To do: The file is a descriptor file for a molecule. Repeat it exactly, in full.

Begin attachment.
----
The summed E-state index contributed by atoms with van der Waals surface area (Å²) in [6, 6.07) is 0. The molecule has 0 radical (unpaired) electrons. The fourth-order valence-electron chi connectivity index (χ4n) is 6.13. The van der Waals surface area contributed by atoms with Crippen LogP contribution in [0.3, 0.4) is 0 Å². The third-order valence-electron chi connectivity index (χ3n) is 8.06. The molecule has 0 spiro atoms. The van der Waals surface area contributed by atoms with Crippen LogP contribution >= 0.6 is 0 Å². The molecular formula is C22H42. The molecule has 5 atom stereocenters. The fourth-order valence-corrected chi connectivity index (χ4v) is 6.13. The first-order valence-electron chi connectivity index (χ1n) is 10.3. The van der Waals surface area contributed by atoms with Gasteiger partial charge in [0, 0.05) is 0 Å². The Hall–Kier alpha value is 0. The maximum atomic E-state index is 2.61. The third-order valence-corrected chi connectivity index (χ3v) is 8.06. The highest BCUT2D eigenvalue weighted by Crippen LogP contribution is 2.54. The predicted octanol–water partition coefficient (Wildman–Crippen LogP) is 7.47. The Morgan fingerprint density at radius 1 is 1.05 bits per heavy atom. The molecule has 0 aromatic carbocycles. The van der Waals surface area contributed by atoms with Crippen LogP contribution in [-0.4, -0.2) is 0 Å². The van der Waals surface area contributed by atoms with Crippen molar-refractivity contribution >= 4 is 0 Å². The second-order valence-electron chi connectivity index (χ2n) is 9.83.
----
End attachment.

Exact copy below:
The summed E-state index contributed by atoms with van der Waals surface area (Å²) in [6, 6.07) is 0. The molecule has 0 radical (unpaired) electrons. The fourth-order valence-electron chi connectivity index (χ4n) is 6.13. The van der Waals surface area contributed by atoms with Crippen LogP contribution in [0.3, 0.4) is 0 Å². The third-order valence-electron chi connectivity index (χ3n) is 8.06. The molecule has 0 spiro atoms. The van der Waals surface area contributed by atoms with Crippen LogP contribution >= 0.6 is 0 Å². The molecular formula is C22H42. The molecule has 5 atom stereocenters. The fourth-order valence-corrected chi connectivity index (χ4v) is 6.13. The first-order valence-electron chi connectivity index (χ1n) is 10.3. The van der Waals surface area contributed by atoms with Gasteiger partial charge in [0, 0.05) is 0 Å². The Hall–Kier alpha value is 0. The maximum atomic E-state index is 2.61. The third-order valence-corrected chi connectivity index (χ3v) is 8.06. The highest BCUT2D eigenvalue weighted by Crippen LogP contribution is 2.54. The predicted octanol–water partition coefficient (Wildman–Crippen LogP) is 7.47. The Morgan fingerprint density at radius 1 is 1.05 bits per heavy atom. The molecule has 0 aromatic carbocycles. The van der Waals surface area contributed by atoms with Crippen LogP contribution in [-0.4, -0.2) is 0 Å². The van der Waals surface area contributed by atoms with Crippen molar-refractivity contribution >= 4 is 0 Å². The second-order valence-electron chi connectivity index (χ2n) is 9.83.